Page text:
Ecologically sustainable development in the Darwin Harbour Region : review of governance frameworks
Environment Protection Agency.
Environment Protection Agency (Northern Territory); Northern Territory. Department Of Lands, Planning And Environment
E-Publications; E-Books; PublicationNT
Executive summary -- Introduction -- 1. Background -- 1.1 Terms of reference -- 1.2 Scope and structure of the review -- 1.3 Ecologically sustainable development and governance -- 1.4 Ecologically sustainable development, principles and criteria -- 1.5 The Darwin Harbour Region -- 2. Ecologically sustainable development in legislation, policies and plans -- 2.1 Strategic development and management -- 2.2 Land use -- 2.3 Minerals, extractive materials and petroleum -- 2.4 Ports -- 2.5 Pollution, waste and public health -- 2.6 Water -- 2.7 Fisheries and marine areas -- 2.8 Biodiversity, heritage and natural resource management -- 2.9 Environmental assessment -- 3. Discussion and findings -- 4. Advice.
Darwin Harbour -- Environmental aspects; Environmental management -- Northern Territory -- Darwin Harbour
Environment Protection Agency
vii, 59 p. : col. ills. ; 30 cm.
Environment Protection Agency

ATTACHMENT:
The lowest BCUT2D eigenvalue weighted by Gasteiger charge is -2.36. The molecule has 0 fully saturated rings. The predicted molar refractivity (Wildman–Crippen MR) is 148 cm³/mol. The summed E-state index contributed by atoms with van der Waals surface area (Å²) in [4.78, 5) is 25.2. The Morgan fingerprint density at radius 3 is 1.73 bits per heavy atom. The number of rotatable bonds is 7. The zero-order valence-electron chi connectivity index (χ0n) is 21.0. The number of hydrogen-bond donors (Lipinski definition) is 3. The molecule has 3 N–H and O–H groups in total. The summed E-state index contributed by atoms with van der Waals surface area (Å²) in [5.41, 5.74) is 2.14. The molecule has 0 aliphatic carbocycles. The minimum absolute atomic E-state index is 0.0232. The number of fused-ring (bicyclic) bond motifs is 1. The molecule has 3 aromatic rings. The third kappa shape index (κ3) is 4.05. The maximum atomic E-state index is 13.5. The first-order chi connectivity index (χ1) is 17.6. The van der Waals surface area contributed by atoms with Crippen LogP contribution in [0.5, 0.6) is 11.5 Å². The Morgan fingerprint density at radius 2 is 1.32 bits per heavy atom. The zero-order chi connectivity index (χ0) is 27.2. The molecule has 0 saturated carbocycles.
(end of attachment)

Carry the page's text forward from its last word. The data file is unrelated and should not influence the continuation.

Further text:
28 direction of the Minister for Transport. Decision-making under the legislation adopts the same trade-focussed approach. Policies and Plans The DPCs Environmental Policy refers to various components of ESD, but these references are vague. The policy appears to be a general statement reflecting the aspirations of the DPC without any specific application in its activities and plans. There is no reference within the policy to the public interest or the desire of the DPC to consult with and engage the broader community. It appears that other accountable parties (industry clients) are the only stakeholders that have been considered in forming the policy, and that DPCs focus is meeting regulatory obligations irrespective of ESD. Integration A lack of integration across legal frameworks applicable to port activities is a critical issue. The Marine Pollution Act and the activities of the DPC are inextricably linked, when one considers the potential for environmental impacts of port activities. Despite this, the Marine Pollution Act captures only those incidents involving ship-sourced pollution, and does not address pollution on the port surface, which may include dust emissions, and/or stormwater contamination. There are also significant omissions in the types of pollution covered by the Port By-Laws, considering the materials currently being handled. Similarly, there is overlap and uncertainty in agency responsibilities regarding enforcement of marine pollution offences, between the Department of Planning Marine Safety Division under the Marine Pollution Act, and DPC under the DPC Act and Port By-Laws. As port activities do not require licensing under the Waste Management and Pollution Control Act, there is a significant gap in the consideration and implementation of ESD - particularly the precautionary approach - in the key legislation addressing these activities. Legislation, policies and plans relating to ports and port activities are currently isolated, independent layers of regulation fail to accommodate or relate to one another creating a disjointed and ad hoc pattern of regulation. This approach is compounded by the division of administration responsibilities between the Department of Natural Resources, Environment, the Arts and Sport (NRETAS), the Department of Lands and Plannings Marine Safety Division and DPC. Even when considered in isolation, none of these frameworks can be considered best practice in the implementation of ESD. Public Participation No provision is made for public participation in the legislative framework applicable to ports and port activities.